Do You Want the Real Story*

criminal-confessionsIn many crime novels (‘though certainly not all of them), the perpetrator confesses to the crime. It’s not always a full-length story of the crime, but it’s clear that the killer admits what has happened. If you stop and think about it, though, this raises a question. Why would a killer confess? In some cases, it’s guilt. After all, most of us are not accustomed to taking a life, and the guilt can be tremendous.

But there are other reasons, too, for which a fictional killer might confess. And weaving that moment into a story can be tricky. It has to be believable (there are plenty of people who wouldn’t admit what they’d done, because the consequences of telling the truth are drastic). It also has to be done in a way that’s not melodramatic. But when it’s done right, it can be an effective way to let the reader know what really happened.

In Arthur Conan Doyle’s A Study in Scarlet, Sherlock Holmes and Dr. Watson investigate the mysterious deaths of Enoch Drebber and Joseph Stangerson. Both victims were Americans who’d come to London; in fact, Stangerson was Drebber’s secretary. The clues to the murders are strange – the word rache written in blood, and a ring, among other things – and they baffle the police. But Holmes puts the pieces of the puzzle together. The murderer is confronted, and, instead of fighting or continuing to claim innocence, admits what has happened. The reason in this case is a fatal heart condition which will end the killer’s life in a matter of weeks. Here’s what the murderer says:

‘…I should like to leave some account of the business behind me. I don’t want to be remembered as a common cut-throat.’

As fans of this story know, this killer isn’t a common thug at all.

There are killers who confess because they’re glad of what they’ve done. For instance, the victim in Agatha Christie’s Hercule Poirot’s Christmas (AKA Murder for Christmas and A Holiday for Murder) is Simeon Lee. He’s the unpleasant, tyrannical patriarch of the Lee family, and no-one enjoys his company. But, when he decides he wants the family to gather at Gorston Hall, the family home, for Christmas, no-one dares refuse the invitation. He’s both very wealthy and very vindictive. On Christmas Eve, Lee is murdered in his private room. Hercule Poirot is staying nearby, and is persuaded to work with the police to find the killer. When he does, he confronts that person with his theory of what happened. While Poirot’s view is logical and accounts for everything, he doesn’t really have the conclusive proof that courts prefer as evidence. But the killer confesses anyway, saying,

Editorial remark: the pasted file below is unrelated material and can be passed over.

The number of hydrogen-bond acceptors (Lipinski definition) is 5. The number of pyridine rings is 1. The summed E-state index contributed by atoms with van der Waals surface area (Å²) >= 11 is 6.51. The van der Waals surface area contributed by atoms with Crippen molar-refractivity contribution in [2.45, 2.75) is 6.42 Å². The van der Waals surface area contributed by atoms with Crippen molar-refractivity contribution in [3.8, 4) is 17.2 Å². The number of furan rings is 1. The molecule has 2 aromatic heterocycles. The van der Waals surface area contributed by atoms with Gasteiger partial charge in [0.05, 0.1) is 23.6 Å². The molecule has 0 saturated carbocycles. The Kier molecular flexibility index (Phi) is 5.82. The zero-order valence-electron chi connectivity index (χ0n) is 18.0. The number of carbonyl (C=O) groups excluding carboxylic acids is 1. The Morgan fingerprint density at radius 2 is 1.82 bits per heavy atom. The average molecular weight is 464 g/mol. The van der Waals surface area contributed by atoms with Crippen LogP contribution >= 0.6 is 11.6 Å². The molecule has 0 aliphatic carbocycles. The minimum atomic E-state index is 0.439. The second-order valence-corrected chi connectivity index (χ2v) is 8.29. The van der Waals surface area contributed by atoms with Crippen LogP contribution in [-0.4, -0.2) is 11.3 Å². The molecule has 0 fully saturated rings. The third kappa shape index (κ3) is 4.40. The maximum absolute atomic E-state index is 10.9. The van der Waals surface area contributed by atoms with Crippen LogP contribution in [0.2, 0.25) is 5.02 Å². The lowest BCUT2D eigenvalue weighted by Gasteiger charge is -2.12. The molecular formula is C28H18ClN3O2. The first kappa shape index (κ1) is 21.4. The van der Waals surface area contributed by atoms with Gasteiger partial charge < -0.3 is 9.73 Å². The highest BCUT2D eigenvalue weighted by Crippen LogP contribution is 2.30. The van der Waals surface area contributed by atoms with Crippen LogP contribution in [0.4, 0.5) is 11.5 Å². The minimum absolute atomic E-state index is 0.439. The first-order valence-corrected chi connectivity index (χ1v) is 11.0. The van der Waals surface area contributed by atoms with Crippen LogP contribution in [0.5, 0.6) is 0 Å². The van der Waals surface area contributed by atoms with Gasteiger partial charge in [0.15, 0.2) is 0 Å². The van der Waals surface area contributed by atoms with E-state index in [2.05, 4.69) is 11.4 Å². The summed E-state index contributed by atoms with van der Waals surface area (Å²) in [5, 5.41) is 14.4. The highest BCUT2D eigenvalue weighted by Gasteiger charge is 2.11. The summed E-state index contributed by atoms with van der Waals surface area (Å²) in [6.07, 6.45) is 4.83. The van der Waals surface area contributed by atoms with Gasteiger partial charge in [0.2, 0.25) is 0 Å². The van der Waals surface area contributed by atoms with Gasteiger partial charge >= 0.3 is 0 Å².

‘God rot his soul in Hell! I’m glad I did it!’

In this case, the killer may understand what the consequences for murder are. But for that person, it’s worth it. We also see a proud – if that’s the word – confession in Christie’s Lord Edgware Dies.

The main plot of Gail Bowen’s A Killing Spring concerns the killing of journalism professor Reed Gallagher. For Bowen’s sleuth, Joanne Kilbourn, Gallagher was a colleague. What’s more, she knows his widow. So, she gets drawn into the investigation of his murder. The solution to the mystery is related to another mystery concerning one of Kilbourn’s students, and it turns out to be a complicated case. In the end, Kilbourn discovers who the murderer is, and the two have an extremely tense scene in an elevator. In this case, the killer confesses in part because Kilbourn sees no choice but to keep that person talking – otherwise her own life will be in danger. So, she finds ways to manipulate the conversation so that the murderer will get caught up in it. And that’s exactly what happens. As the conversation continues, we also see that there’s a sense of wanting to justify what happened – to explain the killer’s side of the story.